Outside No 431, rue de Lyon, the Mediterranean sun beat down on the pavement and an old man lay in wait for the police. Inside, behind the long grass and a dilapidated green gate, the women were preparing themselves for the worst. "We are getting things ready," one explained, pointing at a half-packed suitcase. In among the ramshackle sheds and squealing toddlers, they took turns at holding a six-week-old baby in their arms.
Today, as the French government pushed forward with its mission to rid the country of foreign Roma it deems to be living there illegally, Marseille's most marginalised community was in the grip of both fear and resignation: fear because the authorities have in recent weeks ratcheted up the pressure, and resignation because, after years of repeated expulsions and unrelenting social isolation, many of them have seen it all before.
"That's France for you," said one middle-aged woman, sitting dejectedly in pink flip-flops at the rue de Lyon squat. She, like all other Roma to whom the Guardian spoke, was unwilling to be identified. Intense media interest since the start of Nicolas Sarkozy's crackdown on crime and illegal immigration last month has made them uneasy in front of the cameras.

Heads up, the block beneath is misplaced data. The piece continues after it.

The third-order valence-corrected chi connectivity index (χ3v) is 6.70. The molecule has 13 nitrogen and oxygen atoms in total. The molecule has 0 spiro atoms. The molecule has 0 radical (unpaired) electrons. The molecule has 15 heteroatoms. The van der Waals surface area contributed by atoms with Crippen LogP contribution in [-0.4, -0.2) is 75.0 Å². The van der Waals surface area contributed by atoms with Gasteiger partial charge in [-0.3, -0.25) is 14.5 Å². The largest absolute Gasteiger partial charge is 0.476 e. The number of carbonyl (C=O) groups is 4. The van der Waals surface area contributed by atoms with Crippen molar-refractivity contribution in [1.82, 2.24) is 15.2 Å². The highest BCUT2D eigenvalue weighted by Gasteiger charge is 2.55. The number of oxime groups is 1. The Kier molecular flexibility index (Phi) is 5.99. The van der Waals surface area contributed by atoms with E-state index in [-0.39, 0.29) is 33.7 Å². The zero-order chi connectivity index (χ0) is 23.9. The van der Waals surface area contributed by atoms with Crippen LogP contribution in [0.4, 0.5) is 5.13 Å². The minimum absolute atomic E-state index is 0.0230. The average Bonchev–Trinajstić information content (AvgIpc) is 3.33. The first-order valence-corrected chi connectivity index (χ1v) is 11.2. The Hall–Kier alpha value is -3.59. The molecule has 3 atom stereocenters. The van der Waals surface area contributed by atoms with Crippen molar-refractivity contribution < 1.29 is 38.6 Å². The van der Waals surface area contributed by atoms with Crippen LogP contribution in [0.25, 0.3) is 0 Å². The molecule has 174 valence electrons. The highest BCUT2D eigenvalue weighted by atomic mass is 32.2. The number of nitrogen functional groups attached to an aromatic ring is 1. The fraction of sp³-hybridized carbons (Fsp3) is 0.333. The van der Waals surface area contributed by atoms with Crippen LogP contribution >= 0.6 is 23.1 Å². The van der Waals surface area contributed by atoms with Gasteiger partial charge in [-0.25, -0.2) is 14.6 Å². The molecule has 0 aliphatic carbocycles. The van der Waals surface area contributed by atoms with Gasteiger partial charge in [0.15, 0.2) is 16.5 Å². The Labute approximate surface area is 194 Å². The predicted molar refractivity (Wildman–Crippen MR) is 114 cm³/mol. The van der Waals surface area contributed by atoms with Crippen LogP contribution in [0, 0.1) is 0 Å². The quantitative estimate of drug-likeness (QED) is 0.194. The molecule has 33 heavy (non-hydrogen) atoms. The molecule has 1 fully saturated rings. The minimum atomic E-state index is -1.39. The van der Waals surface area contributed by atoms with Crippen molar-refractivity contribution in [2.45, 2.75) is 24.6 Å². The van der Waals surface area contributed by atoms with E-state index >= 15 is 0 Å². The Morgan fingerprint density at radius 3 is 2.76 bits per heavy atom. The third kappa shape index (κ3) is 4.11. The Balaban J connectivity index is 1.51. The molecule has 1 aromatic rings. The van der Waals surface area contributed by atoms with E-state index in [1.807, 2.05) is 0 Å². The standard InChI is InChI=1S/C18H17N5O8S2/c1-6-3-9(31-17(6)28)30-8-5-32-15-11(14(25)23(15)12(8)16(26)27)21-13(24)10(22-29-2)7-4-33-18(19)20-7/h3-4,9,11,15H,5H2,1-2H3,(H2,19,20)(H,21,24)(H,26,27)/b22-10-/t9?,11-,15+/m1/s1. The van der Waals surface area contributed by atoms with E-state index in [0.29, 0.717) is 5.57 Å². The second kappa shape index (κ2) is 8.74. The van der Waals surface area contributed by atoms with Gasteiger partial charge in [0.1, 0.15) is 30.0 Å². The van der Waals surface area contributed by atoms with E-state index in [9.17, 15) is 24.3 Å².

Known as the melting pot of the south, Marseille is home to a large proportion – possibly up to a fifth – of France's total Roma population, itself estimated at between 15,000 and 20,000. Despite its reputation for successful integration, however, the city's Roma, as in so much of Europe, live apart from mainstream society. Observers say routine expulsions and endemic discrimination have pushed them to the outer limits, both physically and psychologically.
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August 20, 2010
Posted by Annalee Davis